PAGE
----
• Turn on multi-factor authentication (MFA). This is the most straightforward way to avoid ransomware—particularly the kind that uses infected documents to try and execute malicious password-stealing code or infiltrate desktops using stolen administrative privileges. MFA adds an extra step to the login process, requiring a user to enter their password along with a unique code (typically delivered by text or email) to confirm their identity. MFA can mitigate the impacts of a weak or reused password being stolen and provide an extra line of defense for email accounts, business applications, social media applications, and online identities.
  • Carefully consider upgrading your Microsoft Office plan. Microsoft often highlights security issues as a way to boost upgrade numbers and convince even more users to flock to its subscription-based Microsoft 365 offering. But not every computer needs such advanced applications—and with extra protections in place, older versions of Word, Excel, Outlook, and PowerPoint can be used safely. If you do want to move up to a newer version of the productivity suite, install it on one computer first so you can explore new features at your own pace—without disrupting day-to-day operations for everyone at your business.
  • Beware of phishing emails that promote upgrades or security concerns. Big cybersecurity news can be confusing, especially for small to medium-sized businesses that just want their computers to keep working. Hackers often capitalize on such current events, sending out fake emails or text messages that claim to come from Microsoft, other software providers, and even IT departments. These communications may include supposed links to free upgrades or requests to confirm login credentials, but typically they’ll redirect users to malicious sites or deploy malware or ransomware on your computer. Microsoft’s licensing verification process never occurs via email or text message—and, with the help of a trusted IT provider, you can rest assured that any upgrades will be deployed safely and securely.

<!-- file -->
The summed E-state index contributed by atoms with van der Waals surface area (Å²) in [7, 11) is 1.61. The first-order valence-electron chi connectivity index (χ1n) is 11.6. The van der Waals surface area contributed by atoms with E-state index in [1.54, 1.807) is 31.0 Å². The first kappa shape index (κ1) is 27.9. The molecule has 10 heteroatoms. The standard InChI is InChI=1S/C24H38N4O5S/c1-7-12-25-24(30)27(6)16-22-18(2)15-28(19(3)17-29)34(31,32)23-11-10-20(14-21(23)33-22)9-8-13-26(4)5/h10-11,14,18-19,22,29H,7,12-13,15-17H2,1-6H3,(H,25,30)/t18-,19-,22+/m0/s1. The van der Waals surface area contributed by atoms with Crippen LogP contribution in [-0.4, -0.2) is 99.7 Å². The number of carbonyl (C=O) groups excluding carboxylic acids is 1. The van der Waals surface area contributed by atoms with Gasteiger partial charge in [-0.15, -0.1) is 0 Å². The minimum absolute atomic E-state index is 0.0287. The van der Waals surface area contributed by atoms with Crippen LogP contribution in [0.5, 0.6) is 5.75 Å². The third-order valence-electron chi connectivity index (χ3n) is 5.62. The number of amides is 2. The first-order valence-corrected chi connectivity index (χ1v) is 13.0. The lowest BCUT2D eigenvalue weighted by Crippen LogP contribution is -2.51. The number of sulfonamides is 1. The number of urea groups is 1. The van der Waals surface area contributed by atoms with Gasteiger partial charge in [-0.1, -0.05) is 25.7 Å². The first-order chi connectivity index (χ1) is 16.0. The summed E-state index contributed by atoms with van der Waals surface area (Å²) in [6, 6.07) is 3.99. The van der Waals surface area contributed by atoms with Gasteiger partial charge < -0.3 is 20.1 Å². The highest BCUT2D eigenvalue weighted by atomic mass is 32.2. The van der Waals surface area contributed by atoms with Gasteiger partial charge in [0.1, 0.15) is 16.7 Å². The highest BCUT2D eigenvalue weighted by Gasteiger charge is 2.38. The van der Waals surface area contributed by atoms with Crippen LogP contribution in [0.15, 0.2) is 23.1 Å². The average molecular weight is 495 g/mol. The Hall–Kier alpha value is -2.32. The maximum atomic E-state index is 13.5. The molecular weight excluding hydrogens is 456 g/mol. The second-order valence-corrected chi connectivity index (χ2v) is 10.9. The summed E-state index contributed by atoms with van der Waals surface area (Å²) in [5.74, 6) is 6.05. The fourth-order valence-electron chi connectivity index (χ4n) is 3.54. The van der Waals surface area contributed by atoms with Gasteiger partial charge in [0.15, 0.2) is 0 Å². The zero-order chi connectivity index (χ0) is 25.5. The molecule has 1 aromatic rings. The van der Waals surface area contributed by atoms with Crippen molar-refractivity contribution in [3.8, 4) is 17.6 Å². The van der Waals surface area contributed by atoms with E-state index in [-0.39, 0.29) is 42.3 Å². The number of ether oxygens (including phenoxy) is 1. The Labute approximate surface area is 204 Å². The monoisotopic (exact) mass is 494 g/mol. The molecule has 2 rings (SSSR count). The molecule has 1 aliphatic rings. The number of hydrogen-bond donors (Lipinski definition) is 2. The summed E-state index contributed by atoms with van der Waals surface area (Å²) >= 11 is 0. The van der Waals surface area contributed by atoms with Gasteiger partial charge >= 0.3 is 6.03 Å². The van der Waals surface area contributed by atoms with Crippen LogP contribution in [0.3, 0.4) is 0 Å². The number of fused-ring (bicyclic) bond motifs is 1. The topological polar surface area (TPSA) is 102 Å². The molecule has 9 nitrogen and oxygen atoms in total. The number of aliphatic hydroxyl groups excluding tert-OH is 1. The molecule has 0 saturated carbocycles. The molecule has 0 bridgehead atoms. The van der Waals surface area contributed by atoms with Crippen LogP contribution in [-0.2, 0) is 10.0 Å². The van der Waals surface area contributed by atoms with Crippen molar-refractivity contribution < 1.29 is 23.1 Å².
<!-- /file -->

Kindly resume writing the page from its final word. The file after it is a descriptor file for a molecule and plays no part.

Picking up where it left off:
• Implement extra layers of network security. These start with regular, remote, and redundant data backup, which can be a lifesaver if information is ever stolen or ransomware is ever installed on computers. At CMIT Solutions, we also specialize in proactive maintenance and monitoring, advanced firewalls and antivirus protections, endpoint encryption, security incident monitoring, and other enhanced layers of protection that can stop problems before they spread. Many times, these extra tools provide the security necessary to mitigate vulnerabilities and prevent hackers from accessing your machines.

Over the last 25 years, CMIT Solutions has helped thousands of clients across North America navigate the ever-changing landscape of Microsoft products. We roll out security patches and software updates automatically while taking a careful, budget-conscious approach to upgrades. We offer comprehensive IT support that solves today’s problems and ensures smooth day-to-day operations—all while setting your business up for sustained success in the future.

If you need help understanding Office vulnerabilities or checking to see whether cybersecurity protections are in place on your computers, contact us today.